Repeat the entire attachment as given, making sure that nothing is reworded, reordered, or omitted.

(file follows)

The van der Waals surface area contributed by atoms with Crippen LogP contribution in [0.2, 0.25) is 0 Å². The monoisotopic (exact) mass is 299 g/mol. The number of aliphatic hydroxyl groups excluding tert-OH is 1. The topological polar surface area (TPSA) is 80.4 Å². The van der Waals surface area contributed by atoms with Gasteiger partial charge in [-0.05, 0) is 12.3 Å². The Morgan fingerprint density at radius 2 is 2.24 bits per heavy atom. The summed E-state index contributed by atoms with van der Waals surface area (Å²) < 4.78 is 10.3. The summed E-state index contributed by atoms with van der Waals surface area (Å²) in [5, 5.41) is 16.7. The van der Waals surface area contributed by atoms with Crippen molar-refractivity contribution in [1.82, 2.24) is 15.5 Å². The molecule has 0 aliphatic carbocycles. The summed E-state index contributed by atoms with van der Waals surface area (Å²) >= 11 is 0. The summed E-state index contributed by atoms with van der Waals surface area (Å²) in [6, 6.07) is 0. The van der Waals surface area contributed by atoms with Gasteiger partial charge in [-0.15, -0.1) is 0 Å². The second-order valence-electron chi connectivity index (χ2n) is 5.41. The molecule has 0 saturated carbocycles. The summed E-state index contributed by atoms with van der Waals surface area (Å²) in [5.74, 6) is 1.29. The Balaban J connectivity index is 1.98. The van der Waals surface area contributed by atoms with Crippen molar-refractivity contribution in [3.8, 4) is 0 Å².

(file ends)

The van der Waals surface area contributed by atoms with Crippen LogP contribution in [0.2, 0.25) is 0 Å². The monoisotopic (exact) mass is 299 g/mol. The number of aliphatic hydroxyl groups excluding tert-OH is 1. The topological polar surface area (TPSA) is 80.4 Å². The van der Waals surface area contributed by atoms with Gasteiger partial charge in [-0.05, 0) is 12.3 Å². The Morgan fingerprint density at radius 2 is 2.24 bits per heavy atom. The summed E-state index contributed by atoms with van der Waals surface area (Å²) < 4.78 is 10.3. The summed E-state index contributed by atoms with van der Waals surface area (Å²) in [5, 5.41) is 16.7. The van der Waals surface area contributed by atoms with Crippen molar-refractivity contribution in [1.82, 2.24) is 15.5 Å². The molecule has 0 aliphatic carbocycles. The summed E-state index contributed by atoms with van der Waals surface area (Å²) >= 11 is 0. The summed E-state index contributed by atoms with van der Waals surface area (Å²) in [6, 6.07) is 0. The van der Waals surface area contributed by atoms with Gasteiger partial charge in [-0.15, -0.1) is 0 Å². The second-order valence-electron chi connectivity index (χ2n) is 5.41. The molecule has 0 saturated carbocycles. The summed E-state index contributed by atoms with van der Waals surface area (Å²) in [5.74, 6) is 1.29. The Balaban J connectivity index is 1.98. The van der Waals surface area contributed by atoms with Crippen molar-refractivity contribution in [3.8, 4) is 0 Å².